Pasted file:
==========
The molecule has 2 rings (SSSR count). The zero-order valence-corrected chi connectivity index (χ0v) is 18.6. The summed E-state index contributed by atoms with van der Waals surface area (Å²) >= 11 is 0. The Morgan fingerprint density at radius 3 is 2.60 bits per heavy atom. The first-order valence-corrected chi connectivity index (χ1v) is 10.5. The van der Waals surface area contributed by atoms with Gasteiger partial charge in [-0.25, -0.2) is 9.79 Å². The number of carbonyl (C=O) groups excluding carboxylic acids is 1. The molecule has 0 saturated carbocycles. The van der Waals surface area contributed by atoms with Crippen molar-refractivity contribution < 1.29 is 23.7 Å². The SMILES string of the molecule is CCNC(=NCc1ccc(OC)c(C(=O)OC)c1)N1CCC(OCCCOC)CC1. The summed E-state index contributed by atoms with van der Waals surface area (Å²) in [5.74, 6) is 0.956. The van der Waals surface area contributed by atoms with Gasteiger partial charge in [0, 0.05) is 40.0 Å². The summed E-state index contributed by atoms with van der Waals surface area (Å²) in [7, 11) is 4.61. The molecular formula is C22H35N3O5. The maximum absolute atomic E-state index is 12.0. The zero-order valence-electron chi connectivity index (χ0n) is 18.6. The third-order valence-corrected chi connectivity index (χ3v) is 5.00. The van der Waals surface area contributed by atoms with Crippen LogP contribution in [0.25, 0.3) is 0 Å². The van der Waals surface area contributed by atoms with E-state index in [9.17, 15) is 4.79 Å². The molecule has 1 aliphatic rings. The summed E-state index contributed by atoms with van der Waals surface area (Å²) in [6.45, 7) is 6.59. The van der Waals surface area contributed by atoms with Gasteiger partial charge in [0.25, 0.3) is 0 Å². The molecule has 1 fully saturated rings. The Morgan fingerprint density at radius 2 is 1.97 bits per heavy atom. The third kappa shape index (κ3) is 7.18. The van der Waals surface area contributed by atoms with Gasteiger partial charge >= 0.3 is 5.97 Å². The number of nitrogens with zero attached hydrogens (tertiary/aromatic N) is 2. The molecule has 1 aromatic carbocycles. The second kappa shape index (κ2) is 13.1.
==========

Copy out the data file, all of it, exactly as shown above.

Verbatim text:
The molecule has 2 rings (SSSR count). The zero-order valence-corrected chi connectivity index (χ0v) is 18.6. The summed E-state index contributed by atoms with van der Waals surface area (Å²) >= 11 is 0. The Morgan fingerprint density at radius 3 is 2.60 bits per heavy atom. The first-order valence-corrected chi connectivity index (χ1v) is 10.5. The van der Waals surface area contributed by atoms with Gasteiger partial charge in [-0.25, -0.2) is 9.79 Å². The number of carbonyl (C=O) groups excluding carboxylic acids is 1. The molecule has 0 saturated carbocycles. The van der Waals surface area contributed by atoms with Crippen molar-refractivity contribution < 1.29 is 23.7 Å². The SMILES string of the molecule is CCNC(=NCc1ccc(OC)c(C(=O)OC)c1)N1CCC(OCCCOC)CC1. The summed E-state index contributed by atoms with van der Waals surface area (Å²) in [5.74, 6) is 0.956. The van der Waals surface area contributed by atoms with Gasteiger partial charge in [0, 0.05) is 40.0 Å². The summed E-state index contributed by atoms with van der Waals surface area (Å²) in [7, 11) is 4.61. The molecular formula is C22H35N3O5. The maximum absolute atomic E-state index is 12.0. The zero-order valence-electron chi connectivity index (χ0n) is 18.6. The third-order valence-corrected chi connectivity index (χ3v) is 5.00. The van der Waals surface area contributed by atoms with Crippen LogP contribution in [0.25, 0.3) is 0 Å². The van der Waals surface area contributed by atoms with E-state index in [9.17, 15) is 4.79 Å². The molecule has 1 aliphatic rings. The summed E-state index contributed by atoms with van der Waals surface area (Å²) in [6.45, 7) is 6.59. The van der Waals surface area contributed by atoms with Gasteiger partial charge in [0.25, 0.3) is 0 Å². The molecule has 1 fully saturated rings. The Morgan fingerprint density at radius 2 is 1.97 bits per heavy atom. The third kappa shape index (κ3) is 7.18. The van der Waals surface area contributed by atoms with Gasteiger partial charge >= 0.3 is 5.97 Å². The number of nitrogens with zero attached hydrogens (tertiary/aromatic N) is 2. The molecule has 1 aromatic carbocycles. The second kappa shape index (κ2) is 13.1.